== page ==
Just something to consider.

  9. Hey, Adrian!

    Thanks for your recommendations. It turns out that the iTunes store doesn't share customer information with me (I can just send out an update announcement to their list); furthermore they won't sell .pdf files, only epub files which are a pain to create when you're starting with a complex horizontal layout (and the text just doesn't reflow well).

    (Yes, you can read your .pdf file on your iPad, but you can't download one from iTunes!)

  10. Dear Gary; I guess they can't limit this deal to Malaysia, which means the DRM solution would be for all over the world. Option 1: don't do it. The previous commenters are on the right track. Option 2: Don't restrict distribution of the manuals, but have every owner place a picture of himself/herself, naked, on a title page the pops up every time the program starts. And make that picture unchangeable. I think your exhibitionist demographic is small enough (heh) that most people would be reluctant to give away their copies.

    If you have any more questions, just let me know.

    Chuck B, happy owner of the a700 and a55 ebooks

  11. Hi Gary, I have purchased two Sony Alpha cameras (A100 and A700) - both times I have purchased your eBooks (plus the composition techniques booklet).

    I run a variety of operating systems (mac, pc, linux) - from my experience as an end user PDF DRM is almost guaranteed not to work on all of these platforms.

    Also, the number of recent Adobe pdf vulnerabilities has prompted me to switch to using Foxit pdf reader.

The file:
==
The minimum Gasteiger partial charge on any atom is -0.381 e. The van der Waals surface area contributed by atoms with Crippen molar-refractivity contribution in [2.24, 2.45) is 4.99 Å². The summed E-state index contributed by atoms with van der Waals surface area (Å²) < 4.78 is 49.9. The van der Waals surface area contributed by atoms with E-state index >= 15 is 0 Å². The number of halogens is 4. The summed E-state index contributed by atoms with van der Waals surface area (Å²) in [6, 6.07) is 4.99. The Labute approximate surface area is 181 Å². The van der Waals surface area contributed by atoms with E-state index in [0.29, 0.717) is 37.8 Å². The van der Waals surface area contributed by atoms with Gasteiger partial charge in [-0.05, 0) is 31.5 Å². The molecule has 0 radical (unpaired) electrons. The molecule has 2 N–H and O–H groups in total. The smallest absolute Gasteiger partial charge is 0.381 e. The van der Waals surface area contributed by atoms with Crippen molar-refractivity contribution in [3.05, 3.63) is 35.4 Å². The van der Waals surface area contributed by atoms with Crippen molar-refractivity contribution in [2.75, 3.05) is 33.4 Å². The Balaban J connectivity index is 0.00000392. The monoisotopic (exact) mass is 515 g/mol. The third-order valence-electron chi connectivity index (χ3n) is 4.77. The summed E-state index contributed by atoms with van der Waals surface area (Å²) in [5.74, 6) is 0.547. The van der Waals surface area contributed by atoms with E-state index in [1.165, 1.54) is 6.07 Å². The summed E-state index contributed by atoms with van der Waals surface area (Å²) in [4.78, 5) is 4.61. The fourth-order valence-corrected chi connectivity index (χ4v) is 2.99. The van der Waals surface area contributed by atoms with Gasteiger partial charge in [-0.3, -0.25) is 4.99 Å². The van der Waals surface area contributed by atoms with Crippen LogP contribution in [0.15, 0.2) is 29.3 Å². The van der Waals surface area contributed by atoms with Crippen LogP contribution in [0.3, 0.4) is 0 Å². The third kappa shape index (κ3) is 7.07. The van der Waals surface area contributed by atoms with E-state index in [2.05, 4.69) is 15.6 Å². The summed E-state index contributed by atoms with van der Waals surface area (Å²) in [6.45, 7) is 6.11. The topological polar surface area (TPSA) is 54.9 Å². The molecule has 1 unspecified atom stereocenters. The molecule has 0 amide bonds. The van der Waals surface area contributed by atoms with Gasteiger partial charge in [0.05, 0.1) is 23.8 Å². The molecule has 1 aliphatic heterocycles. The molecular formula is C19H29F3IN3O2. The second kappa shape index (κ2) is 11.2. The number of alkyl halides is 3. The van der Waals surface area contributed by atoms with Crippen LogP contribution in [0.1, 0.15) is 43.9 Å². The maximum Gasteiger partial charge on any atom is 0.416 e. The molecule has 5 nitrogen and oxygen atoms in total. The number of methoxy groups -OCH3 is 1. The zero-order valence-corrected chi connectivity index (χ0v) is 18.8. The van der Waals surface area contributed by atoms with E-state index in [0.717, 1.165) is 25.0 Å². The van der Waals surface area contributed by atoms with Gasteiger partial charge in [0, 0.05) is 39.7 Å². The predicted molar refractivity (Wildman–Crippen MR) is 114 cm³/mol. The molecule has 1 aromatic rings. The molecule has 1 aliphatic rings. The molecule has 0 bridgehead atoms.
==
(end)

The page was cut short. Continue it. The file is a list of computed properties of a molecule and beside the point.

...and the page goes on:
Perhaps print is the best form of DRM :-)?

    Ironically I believe the lack of DRM in your eBooks a feature worth paying for!

    BTW - thanks for your excellent books, I also enjoy reading your newsletter.

  12. @Bill - Actually, yes, I *DO* have to buy the cameras!!! I have no special status with Sony (this recent trip notwithstanding).

  13. I don't think the DRM really affects the copying people out there any way as they always find a way of getting past any software or hardware anti-piracy thing put in place. Remember when Microsoft said their XBox hardware would never be cracked and it WAS 6 days later. DRM really makes no difference to people who want something for nothing. I have pirated software before but only to test it out. I might have used it once or twice, about as many times as I would use a time trial piece of software, and then never used it again. I have hundreds if not thousands of $ worth of software that was just plain crap or didn't do what it was supposed to do and I was burned by buying them so I like to try stuff out before I buy now.
    Rhino3D probably has the best trial on the market as it gives you 25 saves before not working. This gives me time to test it out, not being limited to a month, and where my 12 hour shifts limit how much time I can spend on stuff before it gets in the way of family business.
    ITAI is right in that most people do this for curiosity.
    I bought your E Book because it was well worth it and had good information in it. I also have thousands of dollars worth of magazines with almost the same info in them but not all in the same place. This is where your E-Books shine in that everything is all in one place and is easy to find what you need.
    I don't think DRM is the answer at all and I think it is a pain for the legitimate people.